Saudi Arabia is offering to resume financial support to the Palestinian Authority in a sign that the kingdom is making a serious effort to establish diplomatic relations with Israel, The Wall Street Journal reported on Tuesday.
Saudi officials say they are trying to secure Palestinian Authority (PA) chairman Mahmoud Abbas’ support for open ties with Israel, providing more legitimacy to any eventual agreement and forestalling any accusations that the kingdom would sacrifice Palestinian Arab efforts to establish an independent state to advance its own goals.
To advance their interests, the Palestinian Authority is sending a senior delegation to Saudi Arabia next week to discuss what the kingdom can do in talks with Israel to advance flickering hopes of creating a Palestinian state, officials told The Wall Street Journal.
Saudi Arabia has pumped more than $5 billion dollars into Palestinian Arab causes, including direct support to the PA, but began cutting back funding in 2016 amid allegations of incompetence and corruption, with aid plunging from $174 million a year in 2019 to zero in 2021.
According to The Wall Street Journal, Saudi Crown Prince Mohammed bin Salman first raised the idea of funding with Abbas at a meeting in Saudi Arabia in April, connecting the resumption of aid to the authority cracking down on terrorist groups and violence in Judea and Samaria.
If Abbas can get security under control, the crown prince offered assurances that the kingdom would eventually resume its funding for the Palestinian Authority and that Saudi Arabia wouldn’t accept any deal with Israel that undermines efforts to create an independent Palestinian state, officials told the newspaper.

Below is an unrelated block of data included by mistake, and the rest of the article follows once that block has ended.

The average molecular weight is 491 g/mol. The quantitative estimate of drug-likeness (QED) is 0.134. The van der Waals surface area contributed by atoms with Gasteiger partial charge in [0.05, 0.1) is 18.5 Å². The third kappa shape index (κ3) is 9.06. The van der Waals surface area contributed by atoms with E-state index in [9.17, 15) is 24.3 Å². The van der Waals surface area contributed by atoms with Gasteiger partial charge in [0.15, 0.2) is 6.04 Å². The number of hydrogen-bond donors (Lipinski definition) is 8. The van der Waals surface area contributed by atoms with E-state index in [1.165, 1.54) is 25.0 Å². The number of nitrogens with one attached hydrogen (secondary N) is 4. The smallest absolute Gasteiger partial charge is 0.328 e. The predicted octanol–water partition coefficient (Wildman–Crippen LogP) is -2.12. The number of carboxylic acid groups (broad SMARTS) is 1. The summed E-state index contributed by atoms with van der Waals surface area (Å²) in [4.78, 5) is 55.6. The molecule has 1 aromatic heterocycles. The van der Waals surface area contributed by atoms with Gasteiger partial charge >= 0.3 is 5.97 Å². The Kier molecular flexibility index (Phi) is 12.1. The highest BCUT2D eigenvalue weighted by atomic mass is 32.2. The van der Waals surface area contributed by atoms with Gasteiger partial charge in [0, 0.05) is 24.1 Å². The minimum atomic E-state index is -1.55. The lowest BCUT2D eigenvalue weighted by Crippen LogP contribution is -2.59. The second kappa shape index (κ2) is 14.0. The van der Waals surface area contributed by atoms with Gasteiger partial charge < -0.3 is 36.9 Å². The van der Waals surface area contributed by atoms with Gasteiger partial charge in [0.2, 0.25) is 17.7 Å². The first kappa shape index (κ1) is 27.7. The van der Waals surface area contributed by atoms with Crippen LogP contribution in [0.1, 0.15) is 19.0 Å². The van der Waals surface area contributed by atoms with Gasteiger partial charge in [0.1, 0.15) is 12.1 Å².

While the Saudi proposal wasn’t explicitly tied to Palestinian Arab support for a Saudi-Israel diplomatic deal, the offer provides Palestinians with more incentives to back the kingdom’s efforts, the officials said.
Tuesday’s report follows a previous WSJ report which indicated that the United States and Saudi Arabia have agreed on the broad outlines of a deal for Saudi Arabia to recognize Israel in exchange for concessions to the Palestinian Arabs.
Saudi officials have repeatedly said that a Palestinian state with eastern Jerusalem as its capital is a prerequisite for Saudi Arabia normalizing ties with Israel.
Strategic Affairs Ron Dermer visited Washington recently for talks at the White House and the State Department about the Saudi Arabia mega-deal.
After those talks, officials told Axios that the Biden administration told Dermer that Israel would have to make significant concessions to the Palestinian Authority as part of any possible mega-deal with Saudi Arabia.